President Biden also sought Canadian advice and leadership on post-conflict reconstruction in Ukraine and stabilizing the crisis in Haiti. There are no easy solutions to either situation and the leaders will need to rally members of Congress and of Parliament to fund whatever efforts they decide to try.

The third function of a presidential visit is signaling political support for U.S. and Canadian departments and agencies working together. Both countries have nonpartisan public services that work in tandem with a smaller number of political advisers and appointees that answer to elected leaders. These two types of government denizens share dedication to the public interest but operate on different cycles.

The public service takes a medium- to long-term view, looking to sustain activity and support current responsibilities with ever-limited fiscal resources. Political staff are attuned to the election cycles that give voters the chance to return or replace elected officials. At best, a creative tension between these two can generate good public policy. However, it is common for these tensions to slow forward momentum, and when a president and a prime minister clash, public servants and political staff face professional risk if they push resolutions to bilateral issues too forcefully with their quarreling bosses.

After former prime minister Jean Chrétien chose to announce in the House of Commons that Canada would not participate in the Second Gulf War after weeks of talks and without a prior call to then-U.S. president George W. Bush, a chill spread quickly through the U.S. executive branch.

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On a more positive note, former U.S. president George H.W. Bush signaled a willingness to consider action on acid rain in part due to his close relationship with former prime minister Brian Mulroney.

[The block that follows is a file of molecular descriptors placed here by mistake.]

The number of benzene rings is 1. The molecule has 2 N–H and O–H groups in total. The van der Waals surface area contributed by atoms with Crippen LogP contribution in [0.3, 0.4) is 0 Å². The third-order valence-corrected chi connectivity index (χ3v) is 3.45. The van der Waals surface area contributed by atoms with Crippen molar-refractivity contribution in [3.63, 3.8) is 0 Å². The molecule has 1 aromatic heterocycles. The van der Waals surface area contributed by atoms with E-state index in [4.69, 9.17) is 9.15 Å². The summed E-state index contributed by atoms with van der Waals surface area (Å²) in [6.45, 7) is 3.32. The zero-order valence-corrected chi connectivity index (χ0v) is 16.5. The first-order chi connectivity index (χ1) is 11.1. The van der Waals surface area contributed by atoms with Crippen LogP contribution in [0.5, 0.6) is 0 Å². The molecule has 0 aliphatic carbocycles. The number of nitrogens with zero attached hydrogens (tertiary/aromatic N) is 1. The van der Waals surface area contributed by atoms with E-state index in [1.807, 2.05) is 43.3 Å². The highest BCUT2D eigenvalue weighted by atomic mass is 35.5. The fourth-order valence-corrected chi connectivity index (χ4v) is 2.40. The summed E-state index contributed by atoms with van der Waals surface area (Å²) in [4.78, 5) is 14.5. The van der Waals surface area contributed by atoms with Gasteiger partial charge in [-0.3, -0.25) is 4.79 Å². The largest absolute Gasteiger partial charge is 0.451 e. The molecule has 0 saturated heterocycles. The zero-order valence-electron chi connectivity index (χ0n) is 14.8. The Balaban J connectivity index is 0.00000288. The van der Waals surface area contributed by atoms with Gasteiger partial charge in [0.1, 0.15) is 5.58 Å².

Unlike the relationship between Barack Obama and Justin Trudeau, which the U.S media dubbed a “bromance,” Biden and Trudeau have a different dynamic given their 30-year age difference. Whether their relationship can deliver on issues important to Canada is still unknown, but the signals are clear to their respective bureaucracies that they like one another better than either leader liked former U.S. president Donald Trump.

The breadth, depth and scale of the U.S.-Canada relationship requires leaders to intervene at times by signaling priorities and support for co-operation and co-ordination – both to officials and citizens at large. Solutions must have political support, and symbolic gestures by elected officials signal to their people that leaders are maintaining good relations. This makes citizens more amenable to spending their tax dollars or making some other sacrifice in an area of shared interest.

The Biden visit to Ottawa was a success in all three functions. As a result, U.S.-Canadian relations are stronger this week than they were last week.

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Christopher Sands
Christopher Sands is director of the Canada Institute at the Woodrow Wilson International Center for Scholars and professor of Canadian Studies at the Johns Hopkins University School of Advanced International Studies, both in Washington DC. He is a member of the board of directors of the Institute for Research on Public Policy, which publishes Policy Options.